Hostilities in Southern Europe and the Mediterranean began at 0400 CEST. The first clash between NATO and Warsaw Pact forces came in the southwest corner of the Black Sea off of Thrace. A combined force of Hellenic and Turkish navy fast attack craft was covering minelaying operations off Limankoy when they were attacked by Soviet and Bulgarian fast attack craft. The engagement was short, yet deadly. Four NATO ships were sunk and an additional three damaged to varying extents. Out of eight Soviet and Bulgarian ships only two survived the engagement.
As dawn approached and general war got underway in Europe, AFSOUTH headquarters started receiving reports of contact, and unusual activities across the theater. Turkish and Russian fighters were engaging each other over the Black Sea. A Greek destroyer struck a mine and sunk in Souda Bay with heavy loss of life, confirming that Soviet submarines had been active sewing mines around NATO’s Mediterranean ports in the previous days. Spetsnaz teams were also positioned in theater during the build up to hostilities and this morning they struck targets almost in unison. Though the number of teams came nowhere close to replicating those in actionn on the Central Front, they made their presence felt. Airfields, ports, and communications centers from the southeastern Turkey to Spain were struck. The larger US airbases in the region were given particularly close attention. Torrejon, Aviano, and Sigonella were attacked by large contingents of Spetsnaz commandos. Every raid was defeated, though damage was inflicted. At Sigonella, six P-3C Orions were destroyed on the flight line by plastique explosives planted by Spetsnaz commandos. The raid on Torrejon failed to destroy any of the F-16 fighters based there. However, a number of USAF pilots belonging to the 613th TFS were killed when a well-placed mortar round landed on their squadron headquarters building. Overall, the Spetsnaz raids were unsuccessful in achieving their main goals. They failed to disrupt NATO enough to significantly affect operations in the Mediterranean or Southern Europe.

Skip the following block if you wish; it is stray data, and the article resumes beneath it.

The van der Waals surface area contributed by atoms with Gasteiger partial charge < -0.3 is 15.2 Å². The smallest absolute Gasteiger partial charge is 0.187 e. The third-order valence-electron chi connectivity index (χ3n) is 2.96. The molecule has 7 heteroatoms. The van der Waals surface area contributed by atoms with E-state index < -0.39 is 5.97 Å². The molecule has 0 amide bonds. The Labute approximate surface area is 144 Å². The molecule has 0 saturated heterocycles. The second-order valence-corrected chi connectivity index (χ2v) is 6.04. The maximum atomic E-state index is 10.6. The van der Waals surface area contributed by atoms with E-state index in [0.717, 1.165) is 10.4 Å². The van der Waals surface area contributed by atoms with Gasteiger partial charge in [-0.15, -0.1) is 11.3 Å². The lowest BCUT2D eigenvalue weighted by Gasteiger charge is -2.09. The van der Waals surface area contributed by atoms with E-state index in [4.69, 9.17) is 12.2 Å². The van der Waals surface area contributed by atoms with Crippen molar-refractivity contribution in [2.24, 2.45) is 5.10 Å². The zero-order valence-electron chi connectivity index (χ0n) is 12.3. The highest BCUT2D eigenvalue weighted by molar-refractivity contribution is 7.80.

AFSOUTH’s preliminary wartime objectives were threefold: The prompt destruction of deployed Soviet naval forces in the Mediterranean, provide support to NATO’s Southern Flank if attacked, and lay the foundation for future air and cruise missile strikes against Soviet ports and airbases on the Black Sea coast, and Crimea.
In order to achieve the first objective, aircraft carriers were necessary. On the morning of 9 July, NATO only had two in the Med. Saratoga was west of Crete and Clemenceau positioned south of Turkey. AFSOUTH had managed to finally obtain the Constellation and she was expected to transit the Suez by nightfall. The Soviet 5th Eskadra had two surface action groups in the Eastern Med, one centered on a Slava class cruiser, the other on a Moskva class cruiser. Father west, a smaller SAG was sitting in the Gulf of Sidra. The Soviet groups were far enough away from NATO carrier groups that they were not going to pose an immediate threat. Submarines and bombers, on the other hand, were an entirely different matter.
Upon receiving the news that war was underway, the NATO carrier groups in the Mediterranean immediately sank the Soviet AGI trawlers that had been shadowing them. An Il-38 May that had been operating relatively close to Clemenceau was shot down by French F-8s. These actions might seem minor in retrospect, yet they helped set the stage for the naval actions later in the morning which would become known as the ‘Great East Med Shootout.’ The Russians had a good idea of the general areas that NATO’s carriers were operating in. NATO, in turn, was relatively certain of where the 5th Eskadra’s SAGs were. On both sides, pilots were briefed, aircraft ready and armed for this very moment. At 0600 NATO fighters and strike aircraft were screaming down the flight decks of the Saratoga and Clemenceau, while Soviet Backfire bombers and support aircraft were departing from Latakia, Syria and bases on the Black Sea.
The stage was set for an explosive morning in the Mediterranean.